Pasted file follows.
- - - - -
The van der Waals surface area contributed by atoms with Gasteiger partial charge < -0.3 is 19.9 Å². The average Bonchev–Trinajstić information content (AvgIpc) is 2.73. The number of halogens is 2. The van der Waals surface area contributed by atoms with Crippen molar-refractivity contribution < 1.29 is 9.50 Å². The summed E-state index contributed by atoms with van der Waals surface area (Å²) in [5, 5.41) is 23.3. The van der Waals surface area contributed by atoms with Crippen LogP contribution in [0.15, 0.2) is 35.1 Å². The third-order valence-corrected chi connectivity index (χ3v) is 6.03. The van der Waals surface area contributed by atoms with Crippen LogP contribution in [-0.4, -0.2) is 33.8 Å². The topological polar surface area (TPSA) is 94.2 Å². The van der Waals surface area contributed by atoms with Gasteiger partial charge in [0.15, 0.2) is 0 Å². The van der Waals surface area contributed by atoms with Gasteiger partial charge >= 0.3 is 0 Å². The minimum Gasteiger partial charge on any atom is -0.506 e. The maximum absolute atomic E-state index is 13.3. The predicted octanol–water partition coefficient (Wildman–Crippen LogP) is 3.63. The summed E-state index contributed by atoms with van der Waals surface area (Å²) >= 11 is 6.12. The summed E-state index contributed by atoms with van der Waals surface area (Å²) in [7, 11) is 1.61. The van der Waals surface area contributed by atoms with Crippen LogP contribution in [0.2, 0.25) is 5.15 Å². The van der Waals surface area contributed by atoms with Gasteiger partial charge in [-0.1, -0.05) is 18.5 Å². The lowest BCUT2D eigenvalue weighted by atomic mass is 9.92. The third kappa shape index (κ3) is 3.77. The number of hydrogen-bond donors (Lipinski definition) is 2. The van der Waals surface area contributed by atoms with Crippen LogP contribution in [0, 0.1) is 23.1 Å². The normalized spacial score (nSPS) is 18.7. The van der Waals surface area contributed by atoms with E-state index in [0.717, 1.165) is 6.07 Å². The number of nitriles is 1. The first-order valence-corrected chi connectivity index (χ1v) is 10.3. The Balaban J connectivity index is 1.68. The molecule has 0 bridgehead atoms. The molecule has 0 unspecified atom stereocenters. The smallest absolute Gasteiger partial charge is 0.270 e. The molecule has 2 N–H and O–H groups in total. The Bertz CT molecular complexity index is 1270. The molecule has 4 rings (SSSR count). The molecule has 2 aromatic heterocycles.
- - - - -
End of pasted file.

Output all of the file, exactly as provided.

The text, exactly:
The van der Waals surface area contributed by atoms with Gasteiger partial charge < -0.3 is 19.9 Å². The average Bonchev–Trinajstić information content (AvgIpc) is 2.73. The number of halogens is 2. The van der Waals surface area contributed by atoms with Crippen molar-refractivity contribution < 1.29 is 9.50 Å². The summed E-state index contributed by atoms with van der Waals surface area (Å²) in [5, 5.41) is 23.3. The van der Waals surface area contributed by atoms with Crippen LogP contribution in [0.15, 0.2) is 35.1 Å². The third-order valence-corrected chi connectivity index (χ3v) is 6.03. The van der Waals surface area contributed by atoms with Crippen LogP contribution in [-0.4, -0.2) is 33.8 Å². The topological polar surface area (TPSA) is 94.2 Å². The van der Waals surface area contributed by atoms with Gasteiger partial charge in [0.15, 0.2) is 0 Å². The van der Waals surface area contributed by atoms with Gasteiger partial charge >= 0.3 is 0 Å². The minimum Gasteiger partial charge on any atom is -0.506 e. The maximum absolute atomic E-state index is 13.3. The predicted octanol–water partition coefficient (Wildman–Crippen LogP) is 3.63. The summed E-state index contributed by atoms with van der Waals surface area (Å²) >= 11 is 6.12. The summed E-state index contributed by atoms with van der Waals surface area (Å²) in [7, 11) is 1.61. The van der Waals surface area contributed by atoms with Crippen LogP contribution in [0.2, 0.25) is 5.15 Å². The van der Waals surface area contributed by atoms with Gasteiger partial charge in [-0.1, -0.05) is 18.5 Å². The lowest BCUT2D eigenvalue weighted by atomic mass is 9.92. The third kappa shape index (κ3) is 3.77. The number of hydrogen-bond donors (Lipinski definition) is 2. The van der Waals surface area contributed by atoms with Crippen LogP contribution in [0, 0.1) is 23.1 Å². The normalized spacial score (nSPS) is 18.7. The van der Waals surface area contributed by atoms with E-state index in [0.717, 1.165) is 6.07 Å². The number of nitriles is 1. The first-order valence-corrected chi connectivity index (χ1v) is 10.3. The Balaban J connectivity index is 1.68. The molecule has 0 bridgehead atoms. The molecule has 0 unspecified atom stereocenters. The smallest absolute Gasteiger partial charge is 0.270 e. The molecule has 2 N–H and O–H groups in total. The Bertz CT molecular complexity index is 1270. The molecule has 4 rings (SSSR count). The molecule has 2 aromatic heterocycles.